PwC: Pace of Rising Medical Costs Slowing
High deductible plans: U.S. companies are increasing cost sharing with employees by offering plans with higher co-payments and deductibles. According to a PwC employer survey, 44% of companies are considering high-deductible health plans as the only benefit plan options they will offer.
"That shows us that high-deductible health plans are here to stay and really driving consumers toward building cost into their healthcare decisions," says Judy. He notes that there is still work to be done by both employers and health plans to education employees about these plans. "There's concern that patients may defer care, but most high deductible plans offer first dollar coverage for prevention services."
Judy says two factors are exerting upward pressure on healthcare costs—an increase in specialty drug costs and industry consolidation. Although generic drug use is at an all time high, he says approval of generics is slowing while higher-priced specialty drugs are poised to account for 60% of all government drug approvals by 2014. The report notes that approvals of new biologics "now outpace traditional therapies, and that pattern will continue in 2014 as research efforts target complex cases such as cancer."
Meanwhile mergers and acquisitions activity is approaching the level of merger mania of the 1990s. While industry consolidation can improve efficiencies by eliminating duplication, Judy cautions that it typically leads to higher costs. "They have the ability to control how consumers access the delivery of care."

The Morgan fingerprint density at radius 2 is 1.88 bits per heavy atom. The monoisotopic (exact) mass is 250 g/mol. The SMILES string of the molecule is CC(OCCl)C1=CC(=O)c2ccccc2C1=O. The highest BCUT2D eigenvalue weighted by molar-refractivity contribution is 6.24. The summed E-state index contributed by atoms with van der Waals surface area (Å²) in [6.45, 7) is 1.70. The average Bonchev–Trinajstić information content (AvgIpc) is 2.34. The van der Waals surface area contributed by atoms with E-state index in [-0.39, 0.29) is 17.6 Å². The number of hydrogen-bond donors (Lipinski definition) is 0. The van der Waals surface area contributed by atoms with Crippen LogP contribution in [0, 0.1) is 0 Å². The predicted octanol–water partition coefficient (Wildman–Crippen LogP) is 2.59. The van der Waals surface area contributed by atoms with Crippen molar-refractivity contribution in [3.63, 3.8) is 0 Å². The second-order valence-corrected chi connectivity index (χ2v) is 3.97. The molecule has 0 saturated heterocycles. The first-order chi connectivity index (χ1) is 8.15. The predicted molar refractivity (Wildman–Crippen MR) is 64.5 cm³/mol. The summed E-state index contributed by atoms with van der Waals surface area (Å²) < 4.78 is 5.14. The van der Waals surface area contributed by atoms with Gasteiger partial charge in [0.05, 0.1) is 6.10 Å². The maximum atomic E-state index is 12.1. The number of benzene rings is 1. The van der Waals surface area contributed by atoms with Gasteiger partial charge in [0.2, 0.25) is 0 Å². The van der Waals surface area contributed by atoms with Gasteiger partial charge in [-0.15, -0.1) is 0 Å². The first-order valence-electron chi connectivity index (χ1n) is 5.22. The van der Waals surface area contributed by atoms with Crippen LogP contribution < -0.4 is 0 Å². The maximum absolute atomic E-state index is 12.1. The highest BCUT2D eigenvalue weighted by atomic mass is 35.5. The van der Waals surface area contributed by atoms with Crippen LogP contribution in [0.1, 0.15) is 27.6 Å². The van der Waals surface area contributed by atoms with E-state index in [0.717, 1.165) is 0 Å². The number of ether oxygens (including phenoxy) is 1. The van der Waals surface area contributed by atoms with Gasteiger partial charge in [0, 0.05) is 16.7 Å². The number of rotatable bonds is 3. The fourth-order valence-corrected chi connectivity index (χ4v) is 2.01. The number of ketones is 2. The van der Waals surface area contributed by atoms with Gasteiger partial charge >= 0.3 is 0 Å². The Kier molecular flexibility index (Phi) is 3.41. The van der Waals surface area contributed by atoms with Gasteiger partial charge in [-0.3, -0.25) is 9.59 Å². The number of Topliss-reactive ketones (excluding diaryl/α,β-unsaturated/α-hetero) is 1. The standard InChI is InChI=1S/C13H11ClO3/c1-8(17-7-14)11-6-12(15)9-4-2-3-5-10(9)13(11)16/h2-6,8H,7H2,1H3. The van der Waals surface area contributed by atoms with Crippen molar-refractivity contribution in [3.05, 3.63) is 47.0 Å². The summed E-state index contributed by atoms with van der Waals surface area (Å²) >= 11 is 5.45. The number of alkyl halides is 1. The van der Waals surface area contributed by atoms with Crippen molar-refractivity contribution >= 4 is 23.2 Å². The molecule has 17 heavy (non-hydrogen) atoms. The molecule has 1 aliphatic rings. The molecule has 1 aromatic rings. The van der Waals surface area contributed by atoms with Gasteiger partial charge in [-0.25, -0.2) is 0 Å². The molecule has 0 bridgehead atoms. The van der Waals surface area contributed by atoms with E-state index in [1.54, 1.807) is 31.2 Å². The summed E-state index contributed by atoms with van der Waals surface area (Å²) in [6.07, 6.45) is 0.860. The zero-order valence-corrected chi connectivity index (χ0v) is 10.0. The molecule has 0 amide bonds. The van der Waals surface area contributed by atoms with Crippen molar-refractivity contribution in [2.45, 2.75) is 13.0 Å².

Margaret Dick Tocknell is a reporter/editor with HealthLeaders Media.
- CEO Exchange: Preparing for Population Health
- Interventional Radiology No Longer a Sub-Specialty
- Advocate, NorthShore Deal Would Create 16-Hospital System
- Top Reason for Nurse Turnover: Managers
- CEO Exchange: Pressure is On to Partner, Drive Quality
- Power of price: In South FL and the nation, healthcare costs often are shrouded in secrecy
- Hospital mergers may lead to higher prices
- House OKs Cassidy's 'keep your plan' bill
- Healthcare data of 1 million NJ patients compromised since 2009